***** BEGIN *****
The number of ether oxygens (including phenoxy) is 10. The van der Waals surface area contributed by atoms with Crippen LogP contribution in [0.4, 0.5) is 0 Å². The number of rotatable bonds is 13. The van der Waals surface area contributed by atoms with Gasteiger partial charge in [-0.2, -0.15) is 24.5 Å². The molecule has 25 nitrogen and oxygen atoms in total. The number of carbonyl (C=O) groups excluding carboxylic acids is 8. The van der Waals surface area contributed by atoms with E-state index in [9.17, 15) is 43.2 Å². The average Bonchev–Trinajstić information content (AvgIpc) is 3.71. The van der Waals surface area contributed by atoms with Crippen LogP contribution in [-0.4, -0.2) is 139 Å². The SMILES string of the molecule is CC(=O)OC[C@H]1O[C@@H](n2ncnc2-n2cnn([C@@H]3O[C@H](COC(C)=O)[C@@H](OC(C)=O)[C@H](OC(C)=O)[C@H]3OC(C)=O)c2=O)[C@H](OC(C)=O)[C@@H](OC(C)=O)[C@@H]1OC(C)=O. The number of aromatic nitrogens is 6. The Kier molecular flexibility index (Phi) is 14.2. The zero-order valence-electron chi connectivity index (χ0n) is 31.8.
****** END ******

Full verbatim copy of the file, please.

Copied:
The number of ether oxygens (including phenoxy) is 10. The van der Waals surface area contributed by atoms with Crippen LogP contribution in [0.4, 0.5) is 0 Å². The number of rotatable bonds is 13. The van der Waals surface area contributed by atoms with Gasteiger partial charge in [-0.2, -0.15) is 24.5 Å². The molecule has 25 nitrogen and oxygen atoms in total. The number of carbonyl (C=O) groups excluding carboxylic acids is 8. The van der Waals surface area contributed by atoms with E-state index in [9.17, 15) is 43.2 Å². The average Bonchev–Trinajstić information content (AvgIpc) is 3.71. The van der Waals surface area contributed by atoms with Crippen LogP contribution in [-0.4, -0.2) is 139 Å². The SMILES string of the molecule is CC(=O)OC[C@H]1O[C@@H](n2ncnc2-n2cnn([C@@H]3O[C@H](COC(C)=O)[C@@H](OC(C)=O)[C@H](OC(C)=O)[C@H]3OC(C)=O)c2=O)[C@H](OC(C)=O)[C@@H](OC(C)=O)[C@@H]1OC(C)=O. The number of aromatic nitrogens is 6. The Kier molecular flexibility index (Phi) is 14.2. The zero-order valence-electron chi connectivity index (χ0n) is 31.8.